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Obituaries

Bernard Law, the disgraced former cardinal at heart of abuse scandal in US Catholicism, dies aged 86

Allegations of molestation and cover-ups seemingly surfaced daily after the scandal erupted in Boston, where Law was forced to resign in 2002 for allegedly protecting predator priests

PUBLISHED : Wednesday, 20 December, 2017, 5:40pm
UPDATED : Wednesday, 20 December, 2017, 10:23pm

US Cardinal Bernard Law, a once influential church figure forced to resign after failing to stop paedophile priests in one of the biggest crises in American Catholicism, has died, the Vatican said on Wednesday. He was 86.

The former Boston cardinal had fallen from grace after he allegedly shielded priests involved in a wide-reaching sex abuse scandal that shook the Roman Catholic Church and eclipsed his long and at one-time venerated career.

Allegations of molestation and cover-ups seemingly surfaced daily after the scandal erupted in Boston, where Law was forced to resign in 2002 for allegedly protecting predator priests despite evidence they had been abusing youngsters.

In 2004, an investigation established that some 4,400 Catholic priests were paedophiles and that the number of victims from 1950-2002 stands at around 11,000.

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The scandal was broken by the Boston Globe newspaper’s Spotlight investigative reporting team, whose dogged uncovering of horrific widespread abuse by priests won a Pulitzer prize and was made into an Oscar-winning film, Spotlight, in 2016.

Transferred in shame to a low-key position in a Rome basilica, Law had been recently hospitalised after a long illness.

He had become one of the main faces of a scandal that has dogged the church for decades – and continues to do so.

Earlier this month the Australian Royal Commission into Institutional Responses to Child Sexual Abuse urged the church to bring in major reforms after the “serious failure” by Australia’s institutions to protect its most vulnerable citizens.

The scandal there, which found many cases of abuse had taken place in Catholic-managed facilities, has embroiled Australia’s most senior Catholic cleric George Pell, currently accused of multiple historical sexual offences.

In Law’s case, he was accused of moving priest John Geoghan from parish to parish, despite knowing that Geoghan was believed to have abused up to 130 boys.

It later emerged that Law had also known of dozens of accusations against another priest, Paul Shanley, but had allowed him to continue working closely with children too.

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The Spotlight reporters discovered the local Catholic hierarchy, led by Law, had systematically covered up sexual abuse by some 90 priests in and around Boston over several decades.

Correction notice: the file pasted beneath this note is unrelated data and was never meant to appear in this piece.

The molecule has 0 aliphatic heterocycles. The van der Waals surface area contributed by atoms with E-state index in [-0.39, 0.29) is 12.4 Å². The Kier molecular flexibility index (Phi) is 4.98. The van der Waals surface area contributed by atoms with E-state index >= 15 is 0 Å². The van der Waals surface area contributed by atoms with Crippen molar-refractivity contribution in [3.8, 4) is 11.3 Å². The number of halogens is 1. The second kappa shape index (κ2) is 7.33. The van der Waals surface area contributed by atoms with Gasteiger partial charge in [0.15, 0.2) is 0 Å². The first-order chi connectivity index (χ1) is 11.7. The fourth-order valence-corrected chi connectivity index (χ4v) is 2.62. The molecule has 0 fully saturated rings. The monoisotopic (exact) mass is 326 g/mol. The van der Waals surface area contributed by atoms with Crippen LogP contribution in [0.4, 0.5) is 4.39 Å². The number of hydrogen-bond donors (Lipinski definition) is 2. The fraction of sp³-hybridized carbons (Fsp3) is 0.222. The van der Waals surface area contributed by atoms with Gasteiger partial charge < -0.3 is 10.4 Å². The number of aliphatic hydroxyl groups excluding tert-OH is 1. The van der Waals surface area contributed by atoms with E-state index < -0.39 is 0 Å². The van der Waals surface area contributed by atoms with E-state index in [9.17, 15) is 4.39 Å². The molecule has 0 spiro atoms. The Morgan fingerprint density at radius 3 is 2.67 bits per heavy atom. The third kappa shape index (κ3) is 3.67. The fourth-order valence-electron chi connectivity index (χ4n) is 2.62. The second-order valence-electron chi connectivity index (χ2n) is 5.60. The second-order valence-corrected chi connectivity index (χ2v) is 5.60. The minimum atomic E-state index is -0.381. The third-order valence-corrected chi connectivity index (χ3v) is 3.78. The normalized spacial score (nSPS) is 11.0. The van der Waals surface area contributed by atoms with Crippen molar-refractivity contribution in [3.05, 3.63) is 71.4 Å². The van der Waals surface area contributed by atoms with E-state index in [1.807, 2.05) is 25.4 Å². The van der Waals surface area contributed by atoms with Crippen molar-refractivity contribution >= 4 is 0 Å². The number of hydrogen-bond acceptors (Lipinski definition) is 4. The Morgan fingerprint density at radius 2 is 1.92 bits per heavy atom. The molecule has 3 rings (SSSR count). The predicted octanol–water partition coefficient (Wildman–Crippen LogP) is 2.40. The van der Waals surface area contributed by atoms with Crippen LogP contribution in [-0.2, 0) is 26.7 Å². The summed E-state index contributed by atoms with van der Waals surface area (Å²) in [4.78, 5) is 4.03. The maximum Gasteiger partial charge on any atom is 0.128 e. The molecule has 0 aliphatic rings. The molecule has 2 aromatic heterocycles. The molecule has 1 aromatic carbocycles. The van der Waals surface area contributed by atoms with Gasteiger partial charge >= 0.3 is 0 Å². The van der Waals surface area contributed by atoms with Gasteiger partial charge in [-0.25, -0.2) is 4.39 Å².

Born in Torreon, Mexico on November 4, 1931 to an Air Force colonel, Law grew up on military bases and went on to attend Harvard University, where he studied medieval history.

He began priesthood studies in 1953 and was ordained in Mississippi in 1961, becoming known nationally for his ecumenical work on social welfare and civil rights.

In 1984 the pope declared him archbishop of Boston – at the time the third-largest diocese in the United States.

He remained faithful to the strict hierarchies of the Catholic Church and was a staunch opponent of abortion and birth control, as well as the possibility of someday ordaining women or loosening traditional celibacy rules of the priesthood.

The abuse scandal has rocked the church from Ireland – where one priest admitted sexually abusing more than 100 children – to Germany.

Pope Francis has vowed to take a “zero tolerance” approach, but has been accused of being too soft on paedophiles, extending to them a general policy of mercy he is promoting in the church.

He has also been accused of promoting bishops who have been accused of covering up clerical molesters.

An abuse survivor who resigned from his sex abuse advisory commission in March said elements within the Vatican tasked with protecting children were instead resisting change – to the point even of defying Francis’s orders.

In the latest controversy, Francis has been accused of allowing the commission to lapse, with the American National Catholic Reporter newspaper saying on Tuesday that it points to the “causal negligence at the heart of the scandal”.